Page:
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The 3-Act “Cliffhanger” Formula for Crafting a Wickedly-Effective Call-to-Action

Whether you're broadcasting a Facebook Live, writing an email or blog post, recording a video, hosting a live webinar, or anything of the sort…

You always need to give your audience a clear, benefit-driven, downright-irresistible reason to TAKE ACTION!

A limp call-to-action will lead to embarrassing results…

So read on if you want to learn a proven, 3-step formula for crafting a psychologically-compelling CTA that captivates your audience and compels them to stick around and do whatever's next (click, opt-in, buy, etc.)

Before we dive into the formula, though, first let's reexamine an age-old truism in marketing and answer, once-and-for-all…

Does sex sell?

Well, according to a 2014 study out of Johns Hopkins University analyzing which Super Bowl ads generated the most social media activity, press coverage, and “recall” (which is how well an audience can remember a given ad at a later time)…

The answer is unequivocally NO!

Or, more accurately perhaps, sex doesn't sell better or worse than any other commonly-used advertising trope.

Now, this has HUGE implications for big brands.

Because when you're sending over $5 million for 30 seconds of airtime, well, you better make it count!

And in case you're thinking, “Okay, that's neat-o, but I'm not in the market for an ad spot during the premier sporting event of the year,” then bear with me for a moment…

Because you'll soon see that there are universal psychological principles at work here, which will make YOUR advertising significantly more effective and profitable, regardless of what medium you're using or how big your budget may be.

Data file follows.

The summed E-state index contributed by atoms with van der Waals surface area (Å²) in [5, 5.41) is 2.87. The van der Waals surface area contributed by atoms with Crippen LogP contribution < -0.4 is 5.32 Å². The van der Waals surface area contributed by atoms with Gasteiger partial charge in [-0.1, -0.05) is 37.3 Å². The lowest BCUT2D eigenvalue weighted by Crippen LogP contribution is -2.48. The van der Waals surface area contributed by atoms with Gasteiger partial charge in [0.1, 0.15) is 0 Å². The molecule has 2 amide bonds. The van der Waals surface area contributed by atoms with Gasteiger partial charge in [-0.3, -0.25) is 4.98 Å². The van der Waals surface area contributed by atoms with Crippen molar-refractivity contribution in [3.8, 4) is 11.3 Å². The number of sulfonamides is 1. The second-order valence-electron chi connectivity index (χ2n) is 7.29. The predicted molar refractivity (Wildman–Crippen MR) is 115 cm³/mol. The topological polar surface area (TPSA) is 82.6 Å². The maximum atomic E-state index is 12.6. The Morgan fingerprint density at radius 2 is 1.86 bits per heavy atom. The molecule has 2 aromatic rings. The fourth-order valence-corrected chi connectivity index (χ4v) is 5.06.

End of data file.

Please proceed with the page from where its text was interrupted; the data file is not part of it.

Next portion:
Which Super Bowl ads performed the best?

To answer this question, the study, published in the Journal of Marketing Theory and Practice, conducted a two-year analysis of 108 Super Bowl commercials.

And they found that the most-common themes, such as…

  • Sex appeal,
  • Humor,
  • Celebrity endorsement, and…
  • Cute animals

…were evenly distributed in terms of their results.

Thus, none of these elements alone correlated with the success, or failure, of a particular ad.

Yup, contrary to popular belief, you can't simply rely on puppies, kitties, scantily clad beach-goers, talking babies, or over-the-top special effects to create a winning ad.

So what does work? What type of ad performed best, in every instance?

Well, surprise, surprise to all you budding copywriters out there, the study discovered that, hands-down…

Ads that tell stories CRUSH the competition!

Now, like I said, this might not come as a huge surprise, but there's more…

The study discovered that it's not just any type of story that's effective.

Because, let's face it, you could argue that almost any commercial is some form of a “story,” right?

So here's what they found…

The stories that capture attention, and are memorable, follow a narrative arc.

A specific style of arc, in fact, following what's known as…


And in case you didn't study “The Bard” or take theatre, it goes something like this…

Here is Shakespeare's five act dramatic structure…

Act 1: Introduction

The audience is introduced to the time and the place, the characters, and the conflict at the heart of the story.

Act 2: Rising action

Now the plot thickens with intrigue, conflict, secrets, revelations, or complications.

Act 3: Climax

The events at the heart of the climax cannot be undone.

This is the moment of peak suspense where the main character is presented with a crossroads or crisis, and whatever happens, the world and the characters will never be the same.

A couple of examples…

  • The Matrix: Neo confronts Agent Smith
  • Star Wars: The assault on the Death Star